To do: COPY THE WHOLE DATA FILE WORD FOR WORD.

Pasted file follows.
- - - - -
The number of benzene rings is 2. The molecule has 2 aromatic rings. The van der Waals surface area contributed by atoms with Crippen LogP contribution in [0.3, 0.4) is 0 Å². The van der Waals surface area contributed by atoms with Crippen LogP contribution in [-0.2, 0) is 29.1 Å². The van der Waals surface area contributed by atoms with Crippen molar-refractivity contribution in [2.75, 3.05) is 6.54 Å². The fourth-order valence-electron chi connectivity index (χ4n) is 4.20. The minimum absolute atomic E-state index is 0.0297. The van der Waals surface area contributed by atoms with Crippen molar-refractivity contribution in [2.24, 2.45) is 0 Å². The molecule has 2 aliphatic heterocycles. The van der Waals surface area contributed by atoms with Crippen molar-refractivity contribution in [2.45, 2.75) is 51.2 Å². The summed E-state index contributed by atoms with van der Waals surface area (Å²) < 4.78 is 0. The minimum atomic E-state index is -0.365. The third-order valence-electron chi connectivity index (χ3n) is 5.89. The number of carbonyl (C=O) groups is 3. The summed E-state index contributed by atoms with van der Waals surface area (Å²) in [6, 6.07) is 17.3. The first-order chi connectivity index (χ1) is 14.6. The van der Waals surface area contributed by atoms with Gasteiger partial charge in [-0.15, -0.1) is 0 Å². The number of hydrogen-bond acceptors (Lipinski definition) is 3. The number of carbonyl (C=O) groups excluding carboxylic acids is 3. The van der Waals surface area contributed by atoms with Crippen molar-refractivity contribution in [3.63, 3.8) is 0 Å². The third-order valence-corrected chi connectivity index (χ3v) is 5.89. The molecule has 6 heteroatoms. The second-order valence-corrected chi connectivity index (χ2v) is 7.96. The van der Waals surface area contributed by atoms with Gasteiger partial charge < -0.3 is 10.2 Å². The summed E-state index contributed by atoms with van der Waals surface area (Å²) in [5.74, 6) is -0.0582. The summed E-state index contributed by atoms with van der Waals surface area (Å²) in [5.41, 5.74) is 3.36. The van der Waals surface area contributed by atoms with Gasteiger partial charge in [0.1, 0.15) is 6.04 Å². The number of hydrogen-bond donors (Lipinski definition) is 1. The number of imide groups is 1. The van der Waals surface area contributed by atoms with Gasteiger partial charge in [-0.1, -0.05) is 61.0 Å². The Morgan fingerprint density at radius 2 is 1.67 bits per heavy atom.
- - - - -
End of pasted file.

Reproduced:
The number of benzene rings is 2. The molecule has 2 aromatic rings. The van der Waals surface area contributed by atoms with Crippen LogP contribution in [0.3, 0.4) is 0 Å². The van der Waals surface area contributed by atoms with Crippen LogP contribution in [-0.2, 0) is 29.1 Å². The van der Waals surface area contributed by atoms with Crippen molar-refractivity contribution in [2.75, 3.05) is 6.54 Å². The fourth-order valence-electron chi connectivity index (χ4n) is 4.20. The minimum absolute atomic E-state index is 0.0297. The van der Waals surface area contributed by atoms with Crippen molar-refractivity contribution in [2.24, 2.45) is 0 Å². The molecule has 2 aliphatic heterocycles. The van der Waals surface area contributed by atoms with Crippen molar-refractivity contribution in [2.45, 2.75) is 51.2 Å². The summed E-state index contributed by atoms with van der Waals surface area (Å²) < 4.78 is 0. The minimum atomic E-state index is -0.365. The third-order valence-electron chi connectivity index (χ3n) is 5.89. The number of carbonyl (C=O) groups is 3. The summed E-state index contributed by atoms with van der Waals surface area (Å²) in [6, 6.07) is 17.3. The first-order chi connectivity index (χ1) is 14.6. The van der Waals surface area contributed by atoms with Gasteiger partial charge in [-0.15, -0.1) is 0 Å². The number of hydrogen-bond acceptors (Lipinski definition) is 3. The number of carbonyl (C=O) groups excluding carboxylic acids is 3. The van der Waals surface area contributed by atoms with Crippen molar-refractivity contribution in [3.63, 3.8) is 0 Å². The third-order valence-corrected chi connectivity index (χ3v) is 5.89. The molecule has 6 heteroatoms. The second-order valence-corrected chi connectivity index (χ2v) is 7.96. The van der Waals surface area contributed by atoms with Gasteiger partial charge < -0.3 is 10.2 Å². The summed E-state index contributed by atoms with van der Waals surface area (Å²) in [5.74, 6) is -0.0582. The summed E-state index contributed by atoms with van der Waals surface area (Å²) in [5.41, 5.74) is 3.36. The van der Waals surface area contributed by atoms with Gasteiger partial charge in [0.1, 0.15) is 6.04 Å². The number of hydrogen-bond donors (Lipinski definition) is 1. The number of imide groups is 1. The van der Waals surface area contributed by atoms with Gasteiger partial charge in [-0.1, -0.05) is 61.0 Å². The Morgan fingerprint density at radius 2 is 1.67 bits per heavy atom.